Tag Archives: being a mom

Letting Go

6 Mar

30 Days.

What the hell?

It was a completely unintentional a 3-hour-tour-Gilligan’s-Island disappearance on my behalf. I had no idea where my motivation fell off the ship, but with the help of The Professor and MaryAnn and rest of the S.S. Minnow Crew I’m able to tap away at the keys again.

It might have been the fact that our family kept up our New Year’s Resolution and tried something completely new that inspired this post and sent me on the most anxiety-mom-crazed-roller-coaster ever. Feelings like that tend to spur inspirational writing moments.

Growth is what people call it. Parenthood, I guess.

Our new adventure last month?

Away From Home.

Letting go.

Normally my people don’t do sleepovers. It’s something that I hear other families talk about and moms share stories over the preparations, fun times, and lack of sleep. But us?

Nope.

Unless it’s family, my kids have never slept over anyone else’s house. Aunts’. Grandma’s. Cousins’.  If you’re not a blood relative my kids were not sleeping over your place. Their Dad and I are both on the same page with this. And I don’t know what it is, but for some reason we’re just like this and we’re O.K. with it.

That was until the annual Fifth Grade Outdoor Science School field trip where everyone in the fifth grade goes away for three nights and four days, accompanied by teachers and parent chaperones. My son was excited to go. Looking forward to this all year. All. Year. And then neither their Dad, nor I got selected to be chaperones.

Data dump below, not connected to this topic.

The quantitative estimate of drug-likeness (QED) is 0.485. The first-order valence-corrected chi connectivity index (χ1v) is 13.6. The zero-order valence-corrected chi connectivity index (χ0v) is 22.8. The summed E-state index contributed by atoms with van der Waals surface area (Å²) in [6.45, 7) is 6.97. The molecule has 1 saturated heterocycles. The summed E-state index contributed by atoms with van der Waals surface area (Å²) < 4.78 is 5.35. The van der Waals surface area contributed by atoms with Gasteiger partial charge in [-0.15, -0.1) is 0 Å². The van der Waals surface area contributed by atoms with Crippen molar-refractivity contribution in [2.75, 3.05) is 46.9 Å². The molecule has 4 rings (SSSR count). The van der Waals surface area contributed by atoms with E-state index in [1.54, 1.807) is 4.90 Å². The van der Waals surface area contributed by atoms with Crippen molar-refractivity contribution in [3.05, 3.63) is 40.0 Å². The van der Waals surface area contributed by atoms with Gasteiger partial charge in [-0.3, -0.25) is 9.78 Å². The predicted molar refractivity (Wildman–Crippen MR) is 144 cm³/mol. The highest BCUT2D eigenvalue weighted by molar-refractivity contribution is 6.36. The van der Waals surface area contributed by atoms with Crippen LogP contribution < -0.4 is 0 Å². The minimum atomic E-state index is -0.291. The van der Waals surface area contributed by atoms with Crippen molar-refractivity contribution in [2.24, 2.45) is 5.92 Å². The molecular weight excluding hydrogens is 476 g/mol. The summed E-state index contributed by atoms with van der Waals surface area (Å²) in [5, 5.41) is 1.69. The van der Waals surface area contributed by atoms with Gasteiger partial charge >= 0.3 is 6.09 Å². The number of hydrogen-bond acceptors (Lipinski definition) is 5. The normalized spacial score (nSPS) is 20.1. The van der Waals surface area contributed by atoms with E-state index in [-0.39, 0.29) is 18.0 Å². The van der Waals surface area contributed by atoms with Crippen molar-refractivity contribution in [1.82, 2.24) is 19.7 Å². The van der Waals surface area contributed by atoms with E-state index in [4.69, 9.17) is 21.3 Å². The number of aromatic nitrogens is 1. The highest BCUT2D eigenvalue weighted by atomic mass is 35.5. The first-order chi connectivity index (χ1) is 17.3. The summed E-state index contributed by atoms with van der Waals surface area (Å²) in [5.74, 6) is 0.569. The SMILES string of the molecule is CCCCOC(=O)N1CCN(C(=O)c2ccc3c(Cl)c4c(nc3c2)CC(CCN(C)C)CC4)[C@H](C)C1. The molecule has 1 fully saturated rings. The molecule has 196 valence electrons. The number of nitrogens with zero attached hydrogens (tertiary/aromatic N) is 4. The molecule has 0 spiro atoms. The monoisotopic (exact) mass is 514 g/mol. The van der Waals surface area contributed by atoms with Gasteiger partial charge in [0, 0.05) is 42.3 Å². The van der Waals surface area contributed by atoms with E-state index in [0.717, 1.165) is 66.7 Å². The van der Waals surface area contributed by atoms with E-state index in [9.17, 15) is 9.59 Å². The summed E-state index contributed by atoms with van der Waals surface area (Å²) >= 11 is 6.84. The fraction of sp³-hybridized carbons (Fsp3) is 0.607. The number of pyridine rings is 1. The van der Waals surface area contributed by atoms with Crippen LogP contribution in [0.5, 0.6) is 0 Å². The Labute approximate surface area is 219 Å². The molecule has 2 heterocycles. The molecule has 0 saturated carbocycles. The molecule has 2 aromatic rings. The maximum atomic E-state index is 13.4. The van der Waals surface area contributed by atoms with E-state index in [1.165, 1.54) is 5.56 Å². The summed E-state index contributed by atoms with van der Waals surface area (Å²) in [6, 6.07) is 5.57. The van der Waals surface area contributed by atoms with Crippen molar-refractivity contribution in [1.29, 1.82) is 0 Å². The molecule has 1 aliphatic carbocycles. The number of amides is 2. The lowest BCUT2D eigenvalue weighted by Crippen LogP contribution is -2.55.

Duuuuuuuuuuude.

Huge dilemma for me. BIG.

For most people this was an easy decision. But I struggled with it for weeks. Now I didn’t want to be that crazy parent … the one… that didn’t let her kid go on this trip. I didn’t want to be that one, where the kid is on lockdown and never experiences anything because the overprotective parent is watching them like a hawk and protecting them like SuperMan everyday. I didn’t want to be that parent. Even though every fiber of my being was like nope, you just CAN’T let him go. You can’t. You can’t!  

But I didn’t want to be that parent. I know that with the best intention they have sometimes this kind of parenting does more damage than good. I know this. I do.

His Dad and I discussed it.

And I opened the gates.

It’s been the hardest thing I had to do as a parent so far. First time ever.

Let go.

It felt like the first time he went to preschool or kindergarten and I was that parent peeking through the fence, making sure that one kid didn’t push my kid off the tricycle. That was me. I had flashbacks. But I let go.

Letting Go

🙂

 

He was so excited when we gave him the news that he could go. I got that thank-you-thank-you-thank-you-thank-you-hug-you-so-tight hug. His sister was not that thrilled as they’re pretty close buds. And me? I was wrecked with anxiety and filled with summer camp 80’s movies and wondering if some jackass kid would scar my kid for life. Other moms seemed to have it so together, while I was losing it inside.